Understanding My Teenager

Emotional Issues

Teens are suspended somewhere between childhood and adulthood.  Powerful influences such as media, friends and culture send your teen messages about how to be in the world. To deal with this precarious time effectively, it’s important to remember that teens have two primary goals during this life phase:

Independence & Responsibility:

This is a tough time for parents also as their roles and needs change as their child becomes a young adult and takes on more and more responsibilities.  It is a positive sign when teens begin making their own decisions – it is a sign of independence, they’re learning how to make choices and run their lives. Independence and responsibility go hand-in-hand.  An independent teen without a sense of responsibility is an accident waiting to happen.  But an independent teen who’s burdened with responsibilities but who has no opportunity to make decisions will probably enter adulthood feeling resentful and victimized.  In both cases, the teen will be ill equipped to make intelligent decisions.

This becomes a balancing act for both parents and teens:  parents need to decrease control over teens and teens need to increase the amount of responsibility they take for themselves.  Parents can provide guidance by expressing their own opinions and values and teens can make their own decisions, within limits, as long as they are will to accept the consequences. There is a connection between using control and getting caught up in a struggle for power. Learning how to provide guidance and discipline while allowing your teen the freedom to explore and express him or herself is crucial for successfully parenting teens.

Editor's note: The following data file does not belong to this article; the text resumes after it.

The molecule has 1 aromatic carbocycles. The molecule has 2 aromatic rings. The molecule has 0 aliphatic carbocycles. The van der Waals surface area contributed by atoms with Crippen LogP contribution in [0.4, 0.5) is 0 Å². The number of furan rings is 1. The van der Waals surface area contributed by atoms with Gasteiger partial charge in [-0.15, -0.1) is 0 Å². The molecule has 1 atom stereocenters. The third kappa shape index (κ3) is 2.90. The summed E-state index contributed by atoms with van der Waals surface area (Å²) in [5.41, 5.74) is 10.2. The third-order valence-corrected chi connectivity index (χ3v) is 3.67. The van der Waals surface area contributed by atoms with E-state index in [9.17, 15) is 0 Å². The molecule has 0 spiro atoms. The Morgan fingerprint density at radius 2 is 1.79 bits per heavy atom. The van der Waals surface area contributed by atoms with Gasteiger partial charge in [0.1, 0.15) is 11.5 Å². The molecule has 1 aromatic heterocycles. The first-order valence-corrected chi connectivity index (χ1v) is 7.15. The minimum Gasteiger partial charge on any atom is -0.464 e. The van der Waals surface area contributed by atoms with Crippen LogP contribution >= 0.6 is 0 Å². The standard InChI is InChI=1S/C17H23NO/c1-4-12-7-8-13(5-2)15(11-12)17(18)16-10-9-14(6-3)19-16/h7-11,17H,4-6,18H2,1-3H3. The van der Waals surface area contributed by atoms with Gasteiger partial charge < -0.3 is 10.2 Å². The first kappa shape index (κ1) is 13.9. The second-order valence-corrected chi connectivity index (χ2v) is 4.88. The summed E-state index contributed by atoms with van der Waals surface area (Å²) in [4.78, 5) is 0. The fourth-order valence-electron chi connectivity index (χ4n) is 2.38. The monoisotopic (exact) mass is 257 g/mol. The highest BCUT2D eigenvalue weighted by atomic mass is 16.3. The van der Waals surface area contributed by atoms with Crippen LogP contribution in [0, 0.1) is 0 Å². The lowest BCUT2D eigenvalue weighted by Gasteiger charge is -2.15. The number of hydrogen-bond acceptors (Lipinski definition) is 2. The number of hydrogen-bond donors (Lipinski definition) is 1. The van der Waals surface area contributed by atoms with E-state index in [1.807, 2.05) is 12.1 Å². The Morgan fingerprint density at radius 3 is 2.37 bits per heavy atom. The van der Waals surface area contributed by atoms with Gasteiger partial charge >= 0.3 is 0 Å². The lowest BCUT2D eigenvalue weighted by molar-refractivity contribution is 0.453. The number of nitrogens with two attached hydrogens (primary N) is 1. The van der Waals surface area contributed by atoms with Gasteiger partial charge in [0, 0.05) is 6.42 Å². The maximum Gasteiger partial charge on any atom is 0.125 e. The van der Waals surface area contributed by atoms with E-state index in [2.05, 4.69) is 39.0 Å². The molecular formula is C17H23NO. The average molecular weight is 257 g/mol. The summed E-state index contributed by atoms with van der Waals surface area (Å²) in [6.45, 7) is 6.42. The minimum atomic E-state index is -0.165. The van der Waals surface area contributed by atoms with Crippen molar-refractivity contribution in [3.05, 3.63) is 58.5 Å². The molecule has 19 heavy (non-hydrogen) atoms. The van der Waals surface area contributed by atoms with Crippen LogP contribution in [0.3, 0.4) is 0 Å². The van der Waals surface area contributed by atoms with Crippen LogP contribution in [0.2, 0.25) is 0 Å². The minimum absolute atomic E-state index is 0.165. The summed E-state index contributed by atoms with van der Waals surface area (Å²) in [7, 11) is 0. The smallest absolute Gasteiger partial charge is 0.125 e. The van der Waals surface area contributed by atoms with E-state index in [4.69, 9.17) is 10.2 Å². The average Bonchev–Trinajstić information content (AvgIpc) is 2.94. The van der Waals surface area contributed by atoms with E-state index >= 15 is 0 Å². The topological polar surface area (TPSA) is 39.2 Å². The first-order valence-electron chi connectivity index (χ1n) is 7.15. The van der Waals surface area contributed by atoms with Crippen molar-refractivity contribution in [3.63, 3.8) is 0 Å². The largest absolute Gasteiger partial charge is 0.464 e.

Seeking Significance & a Sense of Belonging:

Teens are trying to create an identity – who they are and what gives meaning to their lives while searching for ways to be important and accepted by their peers.  Seeking significance beyond home and family is necessary step toward maturing into adulthood.  Seeking significance can be achieved positively and negatively – often times with some combination of the two that will give the teen a sense of belonging.  Parents need to understand and respect that during this time, teens shift their focus from their families to their peers.  It can be frustrating to watch your teen embrace other people’s values, but it’s typical for teens to ‘try on’ ways of being as they search for an identity, a place to fit in.  Unless a teen’s action is harmful to self or others, a parent’s job is to listen, observe, increase empathy and allow his or her teen to create an identity that is separate and unique.